After the recent social media outcry over the Ubuntu Baba baby carrier copying, I felt it my responsibility to share our experience with Woolworths.
When I read Shannon’s blog post, I really felt her pain, because I had a very similar experience when a friend of mine was shopping the aisles of Woolworths. Her WhatsApp message came in, with a photo of “their product” and that’s where the downward spiral for our business began.
Myself and my partner Candice pour all the love in the world into developing our legume pasta products – and we were by far the first to bring this idea to South African soil when we launched at the Oranjezicht Market in 2016. Locally manufactured, organically grown, no additives, full traceability and certified compliance. Back then, not a single person at that market had ever heard of lentil or chickpea pasta, least of all a massive retailer.
Then one day my eyes landed on the Woolworths version of our product. I can remember that feeling like it was yesterday. My heart sank and I felt ill. Given that we are the only local manufacturers making pasta from lentils and chickpeas, and were the first to introduce the concept to the South African market, they quite possibly could have seen and ‘drawn inspiration’ from our products. Sure, I didn’t have a case of plagiarism, but that doesn’t change the effect it has had on our small business – that had big plans.
But why wouldn’t they contact us? They brag about supporting local but this is imported from Italy? The carbon footprint, I mean all sorts of thoughts were just flying through my mind.
The first big knock
At the time, we were working on securing a business development opportunity with a big corporate. However once they got wind that Woolworths were importing products strikingly similar to ours (obviously at a better price with their economies of scale and automated Italian production lines), this bright shiny opportunity dropped us like a hot potato, insisting that if we could get Woolworths to see the value in our offering, then they’d be willing to re-look at our partnership.
I was so confused as to why Woolworths would not source this locally. Did they not realize what this was going to do to us? Our staff. Our sales. Our business.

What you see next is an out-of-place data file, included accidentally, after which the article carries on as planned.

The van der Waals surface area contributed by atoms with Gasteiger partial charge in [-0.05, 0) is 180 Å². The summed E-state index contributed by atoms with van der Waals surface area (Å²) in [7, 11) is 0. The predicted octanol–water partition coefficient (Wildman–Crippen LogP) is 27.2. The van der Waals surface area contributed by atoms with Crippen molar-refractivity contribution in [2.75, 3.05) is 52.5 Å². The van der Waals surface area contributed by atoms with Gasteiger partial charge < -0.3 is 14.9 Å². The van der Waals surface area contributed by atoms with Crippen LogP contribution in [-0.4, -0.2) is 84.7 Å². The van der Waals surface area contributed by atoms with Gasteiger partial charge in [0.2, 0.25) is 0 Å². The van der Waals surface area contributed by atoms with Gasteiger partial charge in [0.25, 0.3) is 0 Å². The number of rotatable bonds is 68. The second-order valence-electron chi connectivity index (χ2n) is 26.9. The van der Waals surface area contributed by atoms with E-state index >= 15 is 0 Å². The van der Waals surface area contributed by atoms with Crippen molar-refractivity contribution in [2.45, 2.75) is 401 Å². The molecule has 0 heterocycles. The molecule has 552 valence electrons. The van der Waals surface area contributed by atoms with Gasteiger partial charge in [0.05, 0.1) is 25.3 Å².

I decided to contact them and request a meeting. Perhaps… there was a tiny chance that they could have been looking into developing a legume pasta themselves, without knowing about my brand, but my gut told me otherwise.
“To whom it may concern,
My name is Taleszia, I am the founder and co-owner of Happy Earth People.
In 2015 we decided make a range of nutritious, eco-conscious pasta products, using one magical superfood as our core ingredient – legumes.
Happy Earth People red lentil and chickpea pasta is made from nothing but pure red lentils and pure chickpeas – no additives. With almost 24 grams of protein and plenty of fiber. The plant protein found in legumes provide the body with steady long-lasting energy. We believe in the goodness and sustainability of legumes; for both our health and the planet.
Did you know that not only are they packed with protein and minerals, but legumes are “nitrogen-fixers” too? Thanks to the good bacteria found in their root systems, legumes leave soil even healthier after harvest.
Simply put; we love what we do and we do it with love. For the betterment of our earth and our community. We are trying to make a difference in the South African landscape, and were the first to create these powerhouse pastas almost three years ago, in our kitchen at home with a wine bottle as a rolling pin.
Please see attached our compliance certification (FSSC) 22000. As well as a presentation with our products. We currently have a factory that employs over 10 individuals that work in creating our products, and want to grow this number significantly. I believe we can do that with Woolworths.
I appreciate you passing this on to the relevant parties, any feedback is most welcome.
All the best,
I expected to wait a few days for a response, but surprisingly the response was immediate, on 15 November 2018.
Shut down. No reasoning as to why, just that they were not interested in meeting with us. I was devastated. They were not even open to giving us, and our locally manufactured products a chance.
I prepared myself, with eyes of optimism I would give them an offer they just couldn’t refuse;
Thank you for your response.